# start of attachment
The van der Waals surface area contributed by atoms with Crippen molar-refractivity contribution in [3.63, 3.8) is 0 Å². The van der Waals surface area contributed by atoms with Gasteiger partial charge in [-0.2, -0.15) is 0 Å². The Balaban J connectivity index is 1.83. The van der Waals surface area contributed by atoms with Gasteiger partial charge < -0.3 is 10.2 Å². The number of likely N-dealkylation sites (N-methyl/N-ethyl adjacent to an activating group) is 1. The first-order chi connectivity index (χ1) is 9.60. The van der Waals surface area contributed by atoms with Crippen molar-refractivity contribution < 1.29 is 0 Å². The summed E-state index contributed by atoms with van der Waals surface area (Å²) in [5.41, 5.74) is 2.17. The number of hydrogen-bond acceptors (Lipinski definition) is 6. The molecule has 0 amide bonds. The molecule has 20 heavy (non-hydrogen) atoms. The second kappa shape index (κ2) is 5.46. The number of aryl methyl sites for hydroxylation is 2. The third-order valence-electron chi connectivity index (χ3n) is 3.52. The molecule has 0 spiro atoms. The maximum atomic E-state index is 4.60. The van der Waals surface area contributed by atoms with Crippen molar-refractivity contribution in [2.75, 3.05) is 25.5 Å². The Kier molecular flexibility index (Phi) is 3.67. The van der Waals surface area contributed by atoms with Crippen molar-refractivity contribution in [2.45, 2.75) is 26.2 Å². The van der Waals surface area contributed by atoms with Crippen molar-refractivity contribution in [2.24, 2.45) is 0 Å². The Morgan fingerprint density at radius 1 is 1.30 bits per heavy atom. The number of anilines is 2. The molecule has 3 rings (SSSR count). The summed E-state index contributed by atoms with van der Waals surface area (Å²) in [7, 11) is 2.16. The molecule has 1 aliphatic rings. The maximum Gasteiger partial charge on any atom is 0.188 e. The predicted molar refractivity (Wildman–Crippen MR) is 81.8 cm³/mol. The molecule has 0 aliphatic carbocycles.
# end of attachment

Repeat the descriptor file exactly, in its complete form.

The van der Waals surface area contributed by atoms with Crippen molar-refractivity contribution in [3.63, 3.8) is 0 Å². The van der Waals surface area contributed by atoms with Gasteiger partial charge in [-0.2, -0.15) is 0 Å². The Balaban J connectivity index is 1.83. The van der Waals surface area contributed by atoms with Gasteiger partial charge < -0.3 is 10.2 Å². The number of likely N-dealkylation sites (N-methyl/N-ethyl adjacent to an activating group) is 1. The first-order chi connectivity index (χ1) is 9.60. The van der Waals surface area contributed by atoms with Crippen molar-refractivity contribution < 1.29 is 0 Å². The summed E-state index contributed by atoms with van der Waals surface area (Å²) in [5.41, 5.74) is 2.17. The number of hydrogen-bond acceptors (Lipinski definition) is 6. The molecule has 0 amide bonds. The molecule has 20 heavy (non-hydrogen) atoms. The second kappa shape index (κ2) is 5.46. The number of aryl methyl sites for hydroxylation is 2. The third-order valence-electron chi connectivity index (χ3n) is 3.52. The molecule has 0 spiro atoms. The maximum atomic E-state index is 4.60. The van der Waals surface area contributed by atoms with Crippen molar-refractivity contribution in [2.75, 3.05) is 25.5 Å². The Kier molecular flexibility index (Phi) is 3.67. The van der Waals surface area contributed by atoms with Crippen molar-refractivity contribution in [2.45, 2.75) is 26.2 Å². The van der Waals surface area contributed by atoms with Crippen molar-refractivity contribution in [2.24, 2.45) is 0 Å². The Morgan fingerprint density at radius 1 is 1.30 bits per heavy atom. The number of anilines is 2. The molecule has 3 rings (SSSR count). The summed E-state index contributed by atoms with van der Waals surface area (Å²) in [7, 11) is 2.16. The molecule has 1 aliphatic rings. The maximum Gasteiger partial charge on any atom is 0.188 e. The predicted molar refractivity (Wildman–Crippen MR) is 81.8 cm³/mol. The molecule has 0 aliphatic carbocycles.